by Jordan Pennells
Scientific research at the University of Queensland is flourishing, with UQ being internationally ranked #1 in biodiversity conservation (CWUR 2017), #4 for agriculture (NTU 2018) and #7 for biotechnology (ARWU 2018).
But why rely on these metrics when you can immerse yourself in the research itself. Throughout this article, I have recapped more than 80 scientific studies published by UQ News in 2018, with prominent highlights ranging from the agricultural innovation of speed breeding technology, to a new universal cancer diagnostic technology, and a whole host of ecological conservation research. But first up, we have research surrounding the great scientific battle of the 21st century: Climate change.
Climate change is arguably the greatest challenge facing ecology and conservation researchers around the world in the 21st century. Hundreds of UQ researchers work to investigate the downstream consequences of climate change impacting individual species and ecosystems alike. But before coming to these more narrowly focused studies, it is imperative to understand the broad relationships and dynamics underpinning climate change.
- Economic drivers – Researchers at UQ’s Business School have contributed to investigations into the carbon footprint of global tourism, calculating that tourism-linked greenhouse gas emissions are four times higher than previous estimates. In addition, UQ Business School & UQ Chemical Engineering researchers have investigated economic strategies to meet global emission reduction targets. To reach the Paris Agreement target and limit the effects of climate change, our remaining fossil fuel reserves that can be burnt whilst still reaching this target must be fairly allocated out across the sector. Both of these studies were published in Nature Climate Change!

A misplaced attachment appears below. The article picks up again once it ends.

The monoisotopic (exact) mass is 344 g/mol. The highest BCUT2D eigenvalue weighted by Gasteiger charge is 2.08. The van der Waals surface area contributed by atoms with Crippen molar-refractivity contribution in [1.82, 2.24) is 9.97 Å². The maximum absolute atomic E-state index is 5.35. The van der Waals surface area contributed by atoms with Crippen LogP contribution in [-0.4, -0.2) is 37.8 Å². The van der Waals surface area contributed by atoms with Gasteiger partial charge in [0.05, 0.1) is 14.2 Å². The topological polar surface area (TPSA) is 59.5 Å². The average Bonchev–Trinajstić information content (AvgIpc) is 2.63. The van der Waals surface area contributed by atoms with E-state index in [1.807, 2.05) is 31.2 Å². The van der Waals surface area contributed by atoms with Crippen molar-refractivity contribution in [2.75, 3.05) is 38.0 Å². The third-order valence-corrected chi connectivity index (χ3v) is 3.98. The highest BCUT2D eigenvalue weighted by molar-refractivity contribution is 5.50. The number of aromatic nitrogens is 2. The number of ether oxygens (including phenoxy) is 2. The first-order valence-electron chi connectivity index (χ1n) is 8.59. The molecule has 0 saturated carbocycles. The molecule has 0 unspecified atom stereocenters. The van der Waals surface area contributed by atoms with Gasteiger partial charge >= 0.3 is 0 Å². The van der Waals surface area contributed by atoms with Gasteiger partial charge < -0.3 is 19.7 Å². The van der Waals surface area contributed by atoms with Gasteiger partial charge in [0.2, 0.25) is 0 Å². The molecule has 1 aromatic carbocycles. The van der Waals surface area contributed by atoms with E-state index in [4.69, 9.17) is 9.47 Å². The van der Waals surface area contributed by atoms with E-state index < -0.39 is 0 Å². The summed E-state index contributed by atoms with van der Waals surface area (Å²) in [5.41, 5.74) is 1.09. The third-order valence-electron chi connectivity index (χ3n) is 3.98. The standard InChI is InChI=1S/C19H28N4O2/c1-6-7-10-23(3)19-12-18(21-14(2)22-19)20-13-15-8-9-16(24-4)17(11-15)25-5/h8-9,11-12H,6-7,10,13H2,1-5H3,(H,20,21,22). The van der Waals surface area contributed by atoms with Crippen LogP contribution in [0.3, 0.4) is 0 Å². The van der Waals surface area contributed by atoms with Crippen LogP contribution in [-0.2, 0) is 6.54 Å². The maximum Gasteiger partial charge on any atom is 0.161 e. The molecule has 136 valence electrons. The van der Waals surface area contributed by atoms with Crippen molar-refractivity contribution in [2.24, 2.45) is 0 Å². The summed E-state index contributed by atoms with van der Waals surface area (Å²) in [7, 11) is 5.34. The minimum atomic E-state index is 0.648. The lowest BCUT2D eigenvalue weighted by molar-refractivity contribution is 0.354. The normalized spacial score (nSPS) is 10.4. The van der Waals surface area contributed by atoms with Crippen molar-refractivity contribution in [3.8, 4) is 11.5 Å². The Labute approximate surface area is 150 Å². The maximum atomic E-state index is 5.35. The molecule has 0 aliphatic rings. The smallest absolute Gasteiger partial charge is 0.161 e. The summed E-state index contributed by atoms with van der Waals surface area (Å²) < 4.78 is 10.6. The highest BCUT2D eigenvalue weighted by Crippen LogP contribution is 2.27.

“Tourism accounts for 8% of global CO2 emissions”
Lenzen et al. 2018
- Peatland – Peatland is a key carbon storage ecosystem, and an important asset to maintain in the future. But it is under threat from climate change! The stability of peatland is essential, but there is unsettling uncertainty surrounding the carbon capture dynamics of this environment as the world heats up! An large international study involving a UQ research predicts that in the future, carbon accumulation will lessen under warmer conditions, creating a positive climate feedback loop that will exacerbate further warming.
“Peatlands store between 530 to 694 billion tons of carbon globally”
A/Prof Patrick Moss
- Coral impacts – Closer to our hearts, an ecosystem that is being significantly impacted by climate change is the Great Barrier Reef. A recent collaboration involving UQ researchers has concluded that the reef is losing its ability to bounce back after disturbances, which include storms, bleaching events and crown-of-thorn outbreaks. Continue reading to hear about how this is affecting coral reefs, and the conservation strategies being proposed to mitigate damages.